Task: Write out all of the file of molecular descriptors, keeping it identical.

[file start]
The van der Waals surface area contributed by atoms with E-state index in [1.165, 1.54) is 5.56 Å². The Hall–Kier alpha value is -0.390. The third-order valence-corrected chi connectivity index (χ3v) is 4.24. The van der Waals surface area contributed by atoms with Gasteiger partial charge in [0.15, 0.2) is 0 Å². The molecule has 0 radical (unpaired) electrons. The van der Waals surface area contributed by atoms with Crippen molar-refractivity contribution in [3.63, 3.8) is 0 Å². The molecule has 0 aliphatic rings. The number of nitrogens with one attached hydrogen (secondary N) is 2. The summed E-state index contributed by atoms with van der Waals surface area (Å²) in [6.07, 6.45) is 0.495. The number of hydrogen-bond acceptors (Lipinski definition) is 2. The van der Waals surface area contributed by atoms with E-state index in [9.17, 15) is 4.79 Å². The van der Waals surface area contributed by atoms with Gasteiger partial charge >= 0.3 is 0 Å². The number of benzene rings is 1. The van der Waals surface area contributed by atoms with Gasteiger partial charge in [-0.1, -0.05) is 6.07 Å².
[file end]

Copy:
The van der Waals surface area contributed by atoms with E-state index in [1.165, 1.54) is 5.56 Å². The Hall–Kier alpha value is -0.390. The third-order valence-corrected chi connectivity index (χ3v) is 4.24. The van der Waals surface area contributed by atoms with Gasteiger partial charge in [0.15, 0.2) is 0 Å². The molecule has 0 radical (unpaired) electrons. The van der Waals surface area contributed by atoms with Crippen molar-refractivity contribution in [3.63, 3.8) is 0 Å². The molecule has 0 aliphatic rings. The number of nitrogens with one attached hydrogen (secondary N) is 2. The summed E-state index contributed by atoms with van der Waals surface area (Å²) in [6.07, 6.45) is 0.495. The number of hydrogen-bond acceptors (Lipinski definition) is 2. The van der Waals surface area contributed by atoms with E-state index in [9.17, 15) is 4.79 Å². The van der Waals surface area contributed by atoms with Gasteiger partial charge >= 0.3 is 0 Å². The number of benzene rings is 1. The van der Waals surface area contributed by atoms with Gasteiger partial charge in [-0.1, -0.05) is 6.07 Å².